Below is our (now weekly) reading list for you. All thoughts welcome, as usual!
- As you may already know, the Women Deliver conference was held in in DC this week. Alanna Shaikh has an interesting post at UN Dispatch summarizing a panel on a “combination therapy” approach to HIV prevention. She says that this new approach “might be the change we need.”
- The Global Fund to Fight AIDS, Tuberculosis and Malaria announced yesterday that 2.8 million people with HIV have received ARV treatment thus far in 2010. This is a 22 percent increase from the same time last year.
- Fifa has essentially banned the distribution of condoms at World Cup venues, prompting concerns from AIDS organizations about the spread of HIV in the country with the world’s largest number of HIV carriers: South Africa. From a statement from the AIDS Consortium, Community Media Trust, Southern African HIV Clinicians Society, Section 27 and TAC:
“To date Fifa has not permitted any civil society organisation to distribute HIV- or health-related information and Fifa has not provided any written confirmation that condoms may be distributed at stadia and within the fan-fests…The World Cup is an opportunity to combine sport with messages about HIV prevention and healthy living that can be heard by millions of people. It would be a tragedy to miss it.”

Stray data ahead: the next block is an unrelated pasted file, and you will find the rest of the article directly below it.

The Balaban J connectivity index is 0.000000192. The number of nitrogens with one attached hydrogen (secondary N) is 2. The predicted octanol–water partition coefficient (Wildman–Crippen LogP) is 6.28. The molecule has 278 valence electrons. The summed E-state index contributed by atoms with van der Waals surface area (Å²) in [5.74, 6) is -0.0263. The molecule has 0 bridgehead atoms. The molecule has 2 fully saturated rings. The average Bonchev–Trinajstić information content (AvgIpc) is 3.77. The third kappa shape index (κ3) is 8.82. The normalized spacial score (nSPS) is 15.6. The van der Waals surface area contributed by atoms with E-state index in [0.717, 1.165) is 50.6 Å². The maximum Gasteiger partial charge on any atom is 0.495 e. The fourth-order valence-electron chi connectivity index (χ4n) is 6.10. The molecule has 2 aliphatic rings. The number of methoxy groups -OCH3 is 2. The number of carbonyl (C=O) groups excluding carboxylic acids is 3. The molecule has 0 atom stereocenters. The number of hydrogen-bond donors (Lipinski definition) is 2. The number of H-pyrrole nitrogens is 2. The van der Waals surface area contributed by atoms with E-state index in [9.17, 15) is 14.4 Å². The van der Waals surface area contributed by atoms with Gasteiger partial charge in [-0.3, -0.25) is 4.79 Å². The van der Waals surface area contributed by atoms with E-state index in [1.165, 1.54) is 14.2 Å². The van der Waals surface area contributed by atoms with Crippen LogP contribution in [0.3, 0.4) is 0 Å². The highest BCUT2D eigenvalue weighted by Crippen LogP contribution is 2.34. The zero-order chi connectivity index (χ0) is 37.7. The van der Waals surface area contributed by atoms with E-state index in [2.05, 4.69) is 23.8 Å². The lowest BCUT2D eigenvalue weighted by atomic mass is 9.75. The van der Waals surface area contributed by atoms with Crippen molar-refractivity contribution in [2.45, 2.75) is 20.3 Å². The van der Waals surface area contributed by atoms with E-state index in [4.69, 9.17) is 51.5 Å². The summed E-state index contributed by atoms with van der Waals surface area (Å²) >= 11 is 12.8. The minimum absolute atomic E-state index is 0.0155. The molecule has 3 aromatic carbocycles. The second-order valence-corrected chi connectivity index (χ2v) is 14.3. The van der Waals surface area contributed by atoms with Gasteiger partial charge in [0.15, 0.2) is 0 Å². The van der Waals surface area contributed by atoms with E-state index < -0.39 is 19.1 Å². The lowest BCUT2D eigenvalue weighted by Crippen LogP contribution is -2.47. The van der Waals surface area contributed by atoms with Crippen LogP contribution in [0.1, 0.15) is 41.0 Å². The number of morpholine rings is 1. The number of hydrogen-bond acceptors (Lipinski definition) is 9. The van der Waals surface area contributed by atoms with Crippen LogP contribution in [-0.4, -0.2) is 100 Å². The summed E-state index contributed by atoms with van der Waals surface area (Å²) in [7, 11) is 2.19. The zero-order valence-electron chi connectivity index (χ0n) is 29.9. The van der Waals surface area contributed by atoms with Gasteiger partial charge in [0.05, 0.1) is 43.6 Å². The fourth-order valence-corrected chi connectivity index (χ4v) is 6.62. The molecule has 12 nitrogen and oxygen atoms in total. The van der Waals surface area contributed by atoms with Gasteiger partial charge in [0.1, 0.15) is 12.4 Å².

- Sarah Boseley’s Global Health Blog at the Guardian reports that Bristol Myers Squibb plans to suspend the manufacture of a cheap AIDS drug keeping up to 7000 babies alive in the developing world. The post includes a letter from UNITAID board members, which protests against the move.
- Finally, I came across a great quote from South African Health Minister Dr. Aaron Motsoatedi this week as well in a PlusNews story that I wanted to share with you:
“The dual TB/HIV epidemic is a public health emergency, and the most important public health challenge of our time. It’s no longer an issue of debate [whether treatment should be integrated], it’s a matter of implementation.”